|This HO scale passenger car was printed in a 3D printer.|
I have seen the future of model railroading, and it is 3D printing. Well, it’s one aspect of the hobby’s future, at least.
For those of you unfamiliar with the concept—as I was until my new friend, Jeff, a 3D printing jewelry designer explained it to me—3D printing is a way to design objects on a computer, send the design to a company with a 3D printer, then have that company print the object and mail it to you.
|Need a pilot for your steam locomotive? 3D print it!|
Through 3D printing (also called rapid prototyping), modelers can make unique items that are unavailable as commercial products—a CN style wheel stop, a 1950s-style oil drum, or detail parts like horns, handrails, bells, domes, windows, etc.
|Need a dumpster on your layout? Print it!|
How does it work? It’s a mystery to me, but Jeff tells me that it’s an additive manufacturing technology where three dimensional objects are created by laying down successive layers of material. These materials can be plastic, ceramics, glass or stainless steel.
|You can even make buildings, like this |
Z scale engine house.
Items are available in a variety of scales, from T to HO. The larger an object is, the more expensive it is, since it requires more material and time to make it.
For the smaller scales, like T, Z and N, 3D printing can make complete models—rolling stock, locomotives and buildings. For larger scales, it seems best suited for detail parts like fire hydrants, garbage cans and the like.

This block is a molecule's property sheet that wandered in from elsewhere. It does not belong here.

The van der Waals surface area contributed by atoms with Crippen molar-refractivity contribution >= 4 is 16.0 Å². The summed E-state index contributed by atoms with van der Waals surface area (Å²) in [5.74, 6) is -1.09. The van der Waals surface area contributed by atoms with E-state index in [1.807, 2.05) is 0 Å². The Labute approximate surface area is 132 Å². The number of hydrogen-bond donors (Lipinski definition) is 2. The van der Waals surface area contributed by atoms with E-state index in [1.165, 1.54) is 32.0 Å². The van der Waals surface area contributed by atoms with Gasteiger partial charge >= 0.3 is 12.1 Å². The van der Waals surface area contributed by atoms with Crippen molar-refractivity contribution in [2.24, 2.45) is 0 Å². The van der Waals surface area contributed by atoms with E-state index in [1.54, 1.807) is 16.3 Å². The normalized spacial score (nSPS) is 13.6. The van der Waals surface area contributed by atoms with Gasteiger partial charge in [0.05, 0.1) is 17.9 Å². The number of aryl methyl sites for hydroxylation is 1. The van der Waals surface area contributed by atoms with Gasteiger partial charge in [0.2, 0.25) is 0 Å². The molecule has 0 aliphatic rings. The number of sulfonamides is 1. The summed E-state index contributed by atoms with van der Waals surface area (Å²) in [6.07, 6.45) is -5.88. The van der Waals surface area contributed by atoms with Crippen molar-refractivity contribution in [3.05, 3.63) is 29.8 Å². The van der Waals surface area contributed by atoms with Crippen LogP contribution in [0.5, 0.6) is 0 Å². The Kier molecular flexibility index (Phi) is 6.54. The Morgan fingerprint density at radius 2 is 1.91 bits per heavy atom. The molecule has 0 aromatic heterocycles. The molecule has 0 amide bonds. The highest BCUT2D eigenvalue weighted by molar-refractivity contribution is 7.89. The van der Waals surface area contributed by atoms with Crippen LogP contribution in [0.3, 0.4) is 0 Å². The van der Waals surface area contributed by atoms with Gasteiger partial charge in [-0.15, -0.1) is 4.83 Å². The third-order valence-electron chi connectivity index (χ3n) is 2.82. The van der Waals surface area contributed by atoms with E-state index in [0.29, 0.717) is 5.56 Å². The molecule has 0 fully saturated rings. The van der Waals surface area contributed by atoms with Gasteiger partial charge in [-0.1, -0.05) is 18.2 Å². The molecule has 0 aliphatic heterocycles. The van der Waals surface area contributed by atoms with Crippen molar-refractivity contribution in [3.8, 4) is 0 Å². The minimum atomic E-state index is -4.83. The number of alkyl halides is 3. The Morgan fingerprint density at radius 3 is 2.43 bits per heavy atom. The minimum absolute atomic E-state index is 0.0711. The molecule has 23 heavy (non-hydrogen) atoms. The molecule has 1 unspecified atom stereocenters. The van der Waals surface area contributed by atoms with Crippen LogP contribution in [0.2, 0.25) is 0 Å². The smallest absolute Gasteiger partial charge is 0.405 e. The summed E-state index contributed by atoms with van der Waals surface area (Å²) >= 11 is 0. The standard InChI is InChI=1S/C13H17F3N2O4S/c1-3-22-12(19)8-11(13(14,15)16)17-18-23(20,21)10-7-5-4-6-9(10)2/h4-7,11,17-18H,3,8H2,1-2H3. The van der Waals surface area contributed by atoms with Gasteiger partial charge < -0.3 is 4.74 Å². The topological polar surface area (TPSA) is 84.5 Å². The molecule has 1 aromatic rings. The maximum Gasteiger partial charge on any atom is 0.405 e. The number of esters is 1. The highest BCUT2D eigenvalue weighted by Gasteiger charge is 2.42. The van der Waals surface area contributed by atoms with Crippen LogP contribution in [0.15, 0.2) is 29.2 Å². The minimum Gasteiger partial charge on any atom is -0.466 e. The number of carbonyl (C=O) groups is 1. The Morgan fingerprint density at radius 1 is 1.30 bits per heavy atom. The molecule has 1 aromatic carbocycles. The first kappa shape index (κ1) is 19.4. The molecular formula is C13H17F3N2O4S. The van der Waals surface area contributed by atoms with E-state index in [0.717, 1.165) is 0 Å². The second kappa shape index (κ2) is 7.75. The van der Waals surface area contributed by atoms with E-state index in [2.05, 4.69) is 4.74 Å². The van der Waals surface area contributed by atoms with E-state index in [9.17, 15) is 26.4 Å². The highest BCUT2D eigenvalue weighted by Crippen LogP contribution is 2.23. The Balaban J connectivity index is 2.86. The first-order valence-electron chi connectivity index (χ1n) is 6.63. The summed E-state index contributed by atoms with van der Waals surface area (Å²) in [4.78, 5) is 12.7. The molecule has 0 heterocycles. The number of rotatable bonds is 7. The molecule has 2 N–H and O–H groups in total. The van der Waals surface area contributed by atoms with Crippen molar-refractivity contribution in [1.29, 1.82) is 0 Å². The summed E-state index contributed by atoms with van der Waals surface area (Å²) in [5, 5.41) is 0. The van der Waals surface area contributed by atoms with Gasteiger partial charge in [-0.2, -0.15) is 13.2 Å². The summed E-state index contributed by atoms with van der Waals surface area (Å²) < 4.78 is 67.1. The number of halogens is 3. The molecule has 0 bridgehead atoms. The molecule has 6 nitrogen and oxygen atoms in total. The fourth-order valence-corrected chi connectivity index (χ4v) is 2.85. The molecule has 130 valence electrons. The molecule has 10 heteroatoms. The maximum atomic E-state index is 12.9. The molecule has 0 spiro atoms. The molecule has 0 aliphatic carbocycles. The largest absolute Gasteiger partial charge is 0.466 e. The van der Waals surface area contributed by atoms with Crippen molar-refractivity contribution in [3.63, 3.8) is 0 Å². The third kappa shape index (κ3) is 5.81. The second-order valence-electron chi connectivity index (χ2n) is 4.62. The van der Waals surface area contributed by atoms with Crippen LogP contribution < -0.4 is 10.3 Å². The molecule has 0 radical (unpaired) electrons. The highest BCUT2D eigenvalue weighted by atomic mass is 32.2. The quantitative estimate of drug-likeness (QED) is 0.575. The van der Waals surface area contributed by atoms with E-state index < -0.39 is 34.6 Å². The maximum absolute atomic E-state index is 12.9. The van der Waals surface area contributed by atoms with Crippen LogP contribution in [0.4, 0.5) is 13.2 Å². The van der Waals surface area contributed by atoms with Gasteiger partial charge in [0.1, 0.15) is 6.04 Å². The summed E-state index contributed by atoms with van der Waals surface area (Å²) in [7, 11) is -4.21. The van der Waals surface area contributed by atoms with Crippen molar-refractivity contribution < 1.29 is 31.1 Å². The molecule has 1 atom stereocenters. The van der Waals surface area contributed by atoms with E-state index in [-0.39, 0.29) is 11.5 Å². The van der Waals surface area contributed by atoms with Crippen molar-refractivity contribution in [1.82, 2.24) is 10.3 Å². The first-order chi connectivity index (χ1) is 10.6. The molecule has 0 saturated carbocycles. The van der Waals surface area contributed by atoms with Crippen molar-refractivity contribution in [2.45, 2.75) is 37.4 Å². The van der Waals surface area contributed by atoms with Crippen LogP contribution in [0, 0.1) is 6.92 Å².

|Or maybe you need a shopping cart . . .|
Of course, you need considerable computer design skills to make these items—or just need to be under the age of 30, since youth today seemingly can figure out almost any new technology (unlike old guys like me).
Luckily, lots of these smarter and younger people will make 3D printable items for you—all you need to do is send them a photo of what you want, and they will design and print it. Once designed, it can then be sold to others who might also need that particular item, allowing you to pay off the cost of making it, and maybe even make a few bucks.
|How about a garbage can?|
Speaking of costs, 3D printing isn’t cheap. On the other hand, it is a lot less expensive than the traditional injection molded manufacturing process, which requires a considerable up-front investment of thousands of dollars, along with the need to make hundreds or thousands of parts to recoup your investment.
Jeff tells me that, just like with other technologies, the cost will go down. Who knows? Maybe one day there will be no more limited production runs, with the need to buy now or lose. If you want a GP9 that is accurate for your prototype, with all the louvres and doors and fuel tanks in the right place, you can just order one of them and have it delivered to your door.
|This 3D printed cart is really cool.|
One of the leaders in the world of 3D printing is Shapeways. If you go to their website, and search for “model railroad,” you will find dozens of pages offering items (such as pictured in this post.)
|With 3D printing you can turn this . . .|
My friend Jeff tells me that, one day, we all might have 3D printers in our homes—an outlandish thought, until you remember that it wasn’t so long ago that the idea of everyone having a personal computer was crazy, too.
|A design for a Z scale car.|
But don’t take my word for it. Here’s what The Economist magazine said in the Feb. 10, 2011 issue:
“Three-dimensional printing makes it as cheap to create single items as it is to produce thousands and thus undermines economies of scale. It may have as profound an impact on the world as the coming of the factory did . . . just as nobody could have predicted the impact of the steam engine in 1750—or the printing press in 1450, or the transistor in 1950—it is impossible to foresee the long-term impact of 3D printing. But the technology is coming, and it is likely to disrupt every field it touches.”
Including model railroading.
|Appropriately, a 3D printed Nn3 caboose |
brings this post to an end.